“Standing Out in Ireland,” For the Strength of Youth, Oct. 2021.
Ever heard the saying “The grass is always greener on the other side of the fence”? Fifteen-year-old Evan K. of Ireland probably won’t be saying that anytime soon. “Our grass is very green!” he says.
There’s a good reason that Ireland is sometimes referred to as “The Emerald Isle.”
“It’s beautiful here,” Evan says. He also makes the most of that beauty, often while riding his bicycle. “I love going for cycles down some of the many quiet roads around us.”
Emerald green grass and other natural beauties are all around him. What’s in short supply, however, are other members of The Church of Jesus Christ of Latter-day Saints his own age. Evan and his younger sisters are the only members of the Church in their school.
In Ireland, many of the schools are religious schools. Evan and his sisters attend the local Catholic school along with the other youth who live in their part of Ireland.
When it comes to lifestyle choices, there are some definite areas where Evan stands out. “It’s difficult at times because everyone else swears,” he says. Swearing is quite common there, Evan explains. But there’s a part of Irish culture that Evan says can be an even bigger challenge.
“The lads like to meet up and go out for drinks,” he explains. “I’m always the odd one out.”
He’s talking about school friends his own age. Drinking alcohol at a young age is common where Evan lives. These social outings happen so frequently that Evan says he sometimes thinks of going along so he’s not always left out. But each time, he stays home.
“I think, ‘What’s going to happen if I do go with them?’” he says. “I know that if I choose not to go, I’ll be blessed because of it. The blessings of keeping the commandments are far greater than the pain of being the odd one out.”
Evan relies on the Holy Ghost to help him through daily choices. In addition, he also has other sources of strength to draw on.
His Irish friends in the Church are only a text away.
Where Evan lives, because the youth in the Church are spread far and wide, they do a lot of virtual meetings. For one thing, they meet in seminary online.
“Weekly seminary is so good,” Evan says. “Not only do we get to learn about Christ and the gospel while we’re doing seminary, but afterwards the teacher leaves the Zoom call open for us.”
In that open call, they get to hang out, joke, play games, and just be friends with others who share their same values. For Evan, some of his closest friendships have formed through these Church contacts.
One of those connections is his good friend Rob. “We find loads of things funny that are similar,” Evan says. “Rob will find something funny on social media that he knows I’ll like, and he’ll send it to me. Then we’ll text back and forth a bit. A few hours later, I’ll find something funny and send it to him.”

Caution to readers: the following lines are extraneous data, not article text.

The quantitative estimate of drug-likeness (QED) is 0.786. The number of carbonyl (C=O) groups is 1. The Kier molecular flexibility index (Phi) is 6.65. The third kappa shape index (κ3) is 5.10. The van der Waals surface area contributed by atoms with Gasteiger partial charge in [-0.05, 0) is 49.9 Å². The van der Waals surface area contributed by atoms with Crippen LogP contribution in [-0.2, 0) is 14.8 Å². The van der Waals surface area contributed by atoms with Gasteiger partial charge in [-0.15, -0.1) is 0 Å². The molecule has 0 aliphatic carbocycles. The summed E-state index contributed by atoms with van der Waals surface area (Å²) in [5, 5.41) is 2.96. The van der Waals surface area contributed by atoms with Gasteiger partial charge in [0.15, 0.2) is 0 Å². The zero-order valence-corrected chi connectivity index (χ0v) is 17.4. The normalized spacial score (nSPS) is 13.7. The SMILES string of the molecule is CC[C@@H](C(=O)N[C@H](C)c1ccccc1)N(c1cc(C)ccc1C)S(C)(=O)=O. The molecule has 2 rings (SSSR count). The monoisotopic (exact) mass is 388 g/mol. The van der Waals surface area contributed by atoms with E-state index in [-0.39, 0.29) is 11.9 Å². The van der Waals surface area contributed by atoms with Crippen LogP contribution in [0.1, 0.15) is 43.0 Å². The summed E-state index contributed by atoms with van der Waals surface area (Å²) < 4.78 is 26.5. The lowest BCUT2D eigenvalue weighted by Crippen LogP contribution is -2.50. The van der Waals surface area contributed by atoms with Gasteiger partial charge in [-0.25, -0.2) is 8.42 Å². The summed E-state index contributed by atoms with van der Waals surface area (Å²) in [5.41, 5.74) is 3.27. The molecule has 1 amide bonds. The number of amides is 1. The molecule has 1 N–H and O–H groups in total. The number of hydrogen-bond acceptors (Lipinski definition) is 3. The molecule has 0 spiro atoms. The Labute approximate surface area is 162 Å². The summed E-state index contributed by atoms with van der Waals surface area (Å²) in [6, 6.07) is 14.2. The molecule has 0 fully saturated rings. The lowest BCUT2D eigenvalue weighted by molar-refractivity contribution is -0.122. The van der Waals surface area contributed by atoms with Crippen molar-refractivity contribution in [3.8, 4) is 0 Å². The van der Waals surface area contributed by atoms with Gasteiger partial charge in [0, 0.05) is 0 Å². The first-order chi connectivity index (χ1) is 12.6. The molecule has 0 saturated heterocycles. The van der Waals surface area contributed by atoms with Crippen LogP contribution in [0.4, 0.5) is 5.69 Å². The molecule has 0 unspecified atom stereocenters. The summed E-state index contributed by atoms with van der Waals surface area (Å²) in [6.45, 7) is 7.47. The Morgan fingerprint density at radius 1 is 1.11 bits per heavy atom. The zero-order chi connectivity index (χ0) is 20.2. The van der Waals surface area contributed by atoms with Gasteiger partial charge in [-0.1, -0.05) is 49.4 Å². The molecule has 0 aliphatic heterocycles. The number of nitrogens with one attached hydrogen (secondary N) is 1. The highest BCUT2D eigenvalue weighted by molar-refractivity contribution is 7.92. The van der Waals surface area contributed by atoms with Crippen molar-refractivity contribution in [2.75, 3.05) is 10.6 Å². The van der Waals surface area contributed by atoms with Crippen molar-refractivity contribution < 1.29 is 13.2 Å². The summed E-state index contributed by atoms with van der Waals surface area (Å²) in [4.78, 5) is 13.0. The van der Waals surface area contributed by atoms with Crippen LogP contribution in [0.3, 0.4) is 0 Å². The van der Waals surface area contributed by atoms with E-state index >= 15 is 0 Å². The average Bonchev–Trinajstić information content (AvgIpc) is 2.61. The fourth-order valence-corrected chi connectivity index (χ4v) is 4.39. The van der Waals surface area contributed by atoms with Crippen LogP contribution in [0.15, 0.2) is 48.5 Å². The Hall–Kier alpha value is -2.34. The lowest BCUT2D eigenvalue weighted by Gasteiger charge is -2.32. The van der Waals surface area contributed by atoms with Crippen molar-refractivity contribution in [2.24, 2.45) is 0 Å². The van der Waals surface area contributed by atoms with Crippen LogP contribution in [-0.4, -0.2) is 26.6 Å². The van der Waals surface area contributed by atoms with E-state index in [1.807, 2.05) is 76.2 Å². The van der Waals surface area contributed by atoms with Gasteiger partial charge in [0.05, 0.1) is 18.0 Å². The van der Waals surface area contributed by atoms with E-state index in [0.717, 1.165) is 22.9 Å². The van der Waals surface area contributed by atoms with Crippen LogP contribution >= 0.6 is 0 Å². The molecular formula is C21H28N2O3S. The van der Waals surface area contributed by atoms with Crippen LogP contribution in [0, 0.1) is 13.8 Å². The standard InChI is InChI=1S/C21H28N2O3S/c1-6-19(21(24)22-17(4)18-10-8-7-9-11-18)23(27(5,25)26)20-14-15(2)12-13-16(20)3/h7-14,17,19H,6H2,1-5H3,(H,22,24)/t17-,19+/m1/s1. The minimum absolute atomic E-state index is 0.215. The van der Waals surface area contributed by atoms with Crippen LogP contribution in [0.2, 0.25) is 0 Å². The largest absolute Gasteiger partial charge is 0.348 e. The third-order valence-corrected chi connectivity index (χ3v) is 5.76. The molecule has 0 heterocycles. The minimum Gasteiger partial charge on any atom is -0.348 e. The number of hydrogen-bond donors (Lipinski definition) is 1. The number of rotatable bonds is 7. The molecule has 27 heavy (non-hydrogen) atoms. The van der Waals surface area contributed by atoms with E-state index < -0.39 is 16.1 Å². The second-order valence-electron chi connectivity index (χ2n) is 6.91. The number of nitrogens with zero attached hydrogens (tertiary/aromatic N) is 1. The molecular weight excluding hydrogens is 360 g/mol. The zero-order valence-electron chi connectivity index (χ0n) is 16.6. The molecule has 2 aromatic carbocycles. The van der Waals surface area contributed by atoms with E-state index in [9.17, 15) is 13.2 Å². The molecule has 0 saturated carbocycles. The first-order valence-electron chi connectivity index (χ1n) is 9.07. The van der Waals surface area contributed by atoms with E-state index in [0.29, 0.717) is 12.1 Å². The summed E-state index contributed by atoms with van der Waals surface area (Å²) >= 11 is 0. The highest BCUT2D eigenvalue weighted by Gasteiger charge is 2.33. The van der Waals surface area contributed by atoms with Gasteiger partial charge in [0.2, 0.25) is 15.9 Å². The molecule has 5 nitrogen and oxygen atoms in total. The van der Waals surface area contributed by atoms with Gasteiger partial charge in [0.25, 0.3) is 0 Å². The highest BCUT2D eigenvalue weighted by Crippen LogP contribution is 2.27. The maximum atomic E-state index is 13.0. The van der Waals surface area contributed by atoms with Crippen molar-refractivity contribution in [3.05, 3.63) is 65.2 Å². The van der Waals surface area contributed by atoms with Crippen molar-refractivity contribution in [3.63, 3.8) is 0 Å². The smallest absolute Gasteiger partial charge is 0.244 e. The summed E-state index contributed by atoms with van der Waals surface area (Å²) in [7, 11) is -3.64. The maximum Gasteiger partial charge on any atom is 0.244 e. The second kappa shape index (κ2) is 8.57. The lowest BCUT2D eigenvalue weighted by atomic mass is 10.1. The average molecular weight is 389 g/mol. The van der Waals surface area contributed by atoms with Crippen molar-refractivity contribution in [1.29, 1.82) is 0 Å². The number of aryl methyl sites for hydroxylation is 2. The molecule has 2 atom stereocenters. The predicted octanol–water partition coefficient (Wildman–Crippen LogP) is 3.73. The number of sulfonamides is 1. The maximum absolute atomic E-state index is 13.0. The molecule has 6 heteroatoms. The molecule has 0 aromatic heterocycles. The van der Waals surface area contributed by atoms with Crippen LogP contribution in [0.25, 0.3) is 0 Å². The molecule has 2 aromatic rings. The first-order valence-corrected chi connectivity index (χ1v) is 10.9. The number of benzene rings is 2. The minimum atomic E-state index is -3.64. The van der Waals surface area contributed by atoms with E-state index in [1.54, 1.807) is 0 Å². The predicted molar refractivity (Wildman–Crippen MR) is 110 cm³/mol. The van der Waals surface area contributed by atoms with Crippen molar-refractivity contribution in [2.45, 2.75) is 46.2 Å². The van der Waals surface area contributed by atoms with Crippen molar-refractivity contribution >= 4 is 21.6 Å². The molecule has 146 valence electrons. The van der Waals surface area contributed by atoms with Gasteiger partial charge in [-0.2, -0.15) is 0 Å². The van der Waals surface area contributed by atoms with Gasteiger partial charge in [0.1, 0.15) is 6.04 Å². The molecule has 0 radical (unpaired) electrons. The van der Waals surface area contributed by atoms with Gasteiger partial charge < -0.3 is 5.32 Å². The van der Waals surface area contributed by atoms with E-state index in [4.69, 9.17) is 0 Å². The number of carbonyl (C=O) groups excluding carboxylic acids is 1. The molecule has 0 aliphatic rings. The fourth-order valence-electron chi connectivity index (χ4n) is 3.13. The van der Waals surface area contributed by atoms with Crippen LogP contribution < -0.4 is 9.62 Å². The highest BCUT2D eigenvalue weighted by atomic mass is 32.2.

Pretty normal stuff, right? But these small interactions are a big help throughout the week. “It’s good because we can share each other’s laughs, but there doesn’t have to be any swearing or anything else involved.” They can also text each other anytime they just need a little extra strength in the gospel.
Even though the Latter-day Saint youth in Ireland are a bit spread out, they still try to get together physically throughout the year—sometimes involving youth from the entire country.
These activities have involved everything from service projects to renting inflatable sumo wrestling suits. “They’re a lot of fun!” Evan says.
Occasionally at the end of the activities there will be a disco (a dance). These are very different from the school and community discos that take place nearby. For example, at a community disco, if a boy asks a girl to dance with him, it’s almost like asking her on a date—or even to be his girlfriend. Again, it’s just part of the culture there.
Things are different at the Church discos, however. There, Evan says, “we can ask someone to dance and they wouldn’t think we were asking them to be in a serious relationship with us. It’s a lot better.”
These get-togethers with other Church youth in Ireland have a lasting effect throughout the year. They continue their friendships by playing online games, sending texts and talking on the phone, and supporting each other until they can gather again in person.
Evan has a bit of advice for other youth in a situation like his. “If you feel like you’re the only Church youth at your school, don’t change your standards to try and fit in. If you swear, drink, or smoke to fit in, you’ll miss out on a lot. The blessings are a lot better than the satisfaction of trying to fit in!”
And just in case you fear that Evan is lonely at school because he chooses to live differently, think again. He says that people are aware of his beliefs and respect him even though he’s from a different religion. “I’m accepting of their beliefs, and they’re accepting of mine,” he explains. “I’m great friends with everyone at my school.”
In the end, Evan might not be surrounded by Church youth on a day-to-day basis, yet he lets his gospel light shine all the same. Besides, who knows how many gospel seeds he’s planting just by being such a good example? After all, things tend to grow just fine in Ireland!